‘Superman and Lois’ proves on HBO that there are infinite versions of the Kryptonian: this one is familiar, light and brimming with classic adventure
Possibly there is no fan of superheroes in general and of Superman in particular who has not twisted his nose, even if only slightly, when he first saw Tyler Hoechlin as the most famous Kryptonian in the DC Universe. It’s understandable: His physique is far from the sexy, seamless bulk of other incarnations of the hero since the days of black-and-white serials.
Okay: there is the square jaw and the penetrating gaze, the musculature and the height, but … there is something that does not fit. Possibly the bushy eyebrows that clichés so often identify with the villains of the show, or the small mouth and that mumbling, or … nothing concrete, but something is wrong, right? However, his series did not even need to arrive: and her appearance in ‘Supergirl’After the initial surprise, he made it clear that this new Superman filled the tights without problems.
The key is in the ease with which Hoechlin goes from Clark Kent to Superman. You don’t need the glasses: a change of gesture, a smile, and the magic works. Superman is here a family man who occasionally saves the world, not a genocide from outer space or a caring god incarnate, as in other (not always correct) versions. This Superman is approachable, heroic, and fits the usual (but not essential) approach to series DC de The CW: hints of adventure on a light drama base.
And that is the essence of this first episode of ‘Superman & Lois’, even with the higher dramatic load than in more decidedly light series like ‘Supergirl’, not to say overtly parodic, like ‘Legends of Tomorrow’. Without going into spoilers, this episode provides some death to overcome and family conflicts on various levels, but also a very mature Superman, aware of his role and perfect father and husband … even in front of Lana Lang.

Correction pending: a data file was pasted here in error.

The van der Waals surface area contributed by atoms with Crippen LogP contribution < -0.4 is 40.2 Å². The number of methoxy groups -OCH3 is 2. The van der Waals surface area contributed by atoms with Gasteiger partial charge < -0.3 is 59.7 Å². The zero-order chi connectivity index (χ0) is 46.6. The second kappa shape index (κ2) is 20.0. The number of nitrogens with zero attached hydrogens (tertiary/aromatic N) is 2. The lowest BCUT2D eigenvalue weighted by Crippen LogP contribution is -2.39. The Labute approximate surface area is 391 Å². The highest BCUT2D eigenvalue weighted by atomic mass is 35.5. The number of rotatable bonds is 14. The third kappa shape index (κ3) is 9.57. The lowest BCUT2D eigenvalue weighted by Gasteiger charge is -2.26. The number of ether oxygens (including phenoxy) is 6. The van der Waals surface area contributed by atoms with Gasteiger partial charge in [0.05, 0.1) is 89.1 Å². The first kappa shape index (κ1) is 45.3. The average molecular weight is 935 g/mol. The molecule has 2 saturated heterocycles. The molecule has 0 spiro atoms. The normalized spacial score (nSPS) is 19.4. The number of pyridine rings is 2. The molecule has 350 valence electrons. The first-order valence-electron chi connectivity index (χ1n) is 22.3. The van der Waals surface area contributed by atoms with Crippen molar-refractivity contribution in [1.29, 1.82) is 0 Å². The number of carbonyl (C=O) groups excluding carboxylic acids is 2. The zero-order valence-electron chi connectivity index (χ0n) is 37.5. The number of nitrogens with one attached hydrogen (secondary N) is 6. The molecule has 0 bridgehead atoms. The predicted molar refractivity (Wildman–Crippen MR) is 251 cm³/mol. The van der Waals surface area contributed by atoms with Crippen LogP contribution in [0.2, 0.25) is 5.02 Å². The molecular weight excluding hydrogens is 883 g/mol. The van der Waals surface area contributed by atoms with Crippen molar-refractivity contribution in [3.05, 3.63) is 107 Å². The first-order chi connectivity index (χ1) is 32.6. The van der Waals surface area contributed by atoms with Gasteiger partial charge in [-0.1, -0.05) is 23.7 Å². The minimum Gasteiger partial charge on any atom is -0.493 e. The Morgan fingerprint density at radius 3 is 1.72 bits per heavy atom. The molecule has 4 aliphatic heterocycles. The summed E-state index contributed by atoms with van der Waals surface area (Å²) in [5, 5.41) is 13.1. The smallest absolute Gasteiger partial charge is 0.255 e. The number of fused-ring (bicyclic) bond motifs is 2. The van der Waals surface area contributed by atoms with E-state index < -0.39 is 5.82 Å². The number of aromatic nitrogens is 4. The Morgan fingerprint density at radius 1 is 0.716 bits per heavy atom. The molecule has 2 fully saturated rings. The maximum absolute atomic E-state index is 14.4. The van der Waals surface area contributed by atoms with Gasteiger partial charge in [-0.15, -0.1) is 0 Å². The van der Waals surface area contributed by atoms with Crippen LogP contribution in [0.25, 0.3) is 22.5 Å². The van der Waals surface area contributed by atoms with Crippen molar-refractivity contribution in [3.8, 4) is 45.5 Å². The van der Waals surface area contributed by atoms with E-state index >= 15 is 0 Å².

Superman and Lois: Return to Kansas
In fact, the series ‘Superman and Lois’ has the most in common with is ‘Black Lightning’ and its clever mix of straightforward family drama and superhero adventures. Here we have, of course, Superman in full swing, with ice breath and lightning in his eyes (almost proving that he is not ashamed to display the catalog of comic book tricks that The CW series so proudly refer to relentlessly), saving nuclear power plants and traveling into outer space to deal slaps at an old enemy.
But we also have Clark Kent forced to grapple with the responsibility of telling his children the truth about his identity, fearful that at some point the powers that characterize him will also manifest in them. Everything related to that disruptive element has a very interesting vibration, more in the vein of the X-Men and their uncontrollable powers as a metaphor for puberty than in that of the demigods in tights that usually populate DC stories.
If there is a complaint for this pilot, it is that Lois is somewhat cornered in dramatic terms: although she is the independent Lois and at the height of her husband that we know, in this first episode she seems not to have much relevance. Although without a doubt the subplot of the tycoon who seems to want to control Smallville in the shadows will give you a chance to investigate and catch up with Superman.
The proof that ‘Superman and Lois’ works and lives up to the great adaptations of the character is in a couple of key moments: the opening narrative, punctuated with nods to the character’s story, which overflows with sympathy and a sense of wonder. And the sequence in which he slowly unfolds his powers before a few chosen witnesses: the simplicity, understanding of the greatness of Superman’s powers, and the assumption that it doesn’t take too much bombast to portray a superhero like this, reaffirms the viewer. . He may not have your typical physique, but Hoechlin is as Superman as anyone.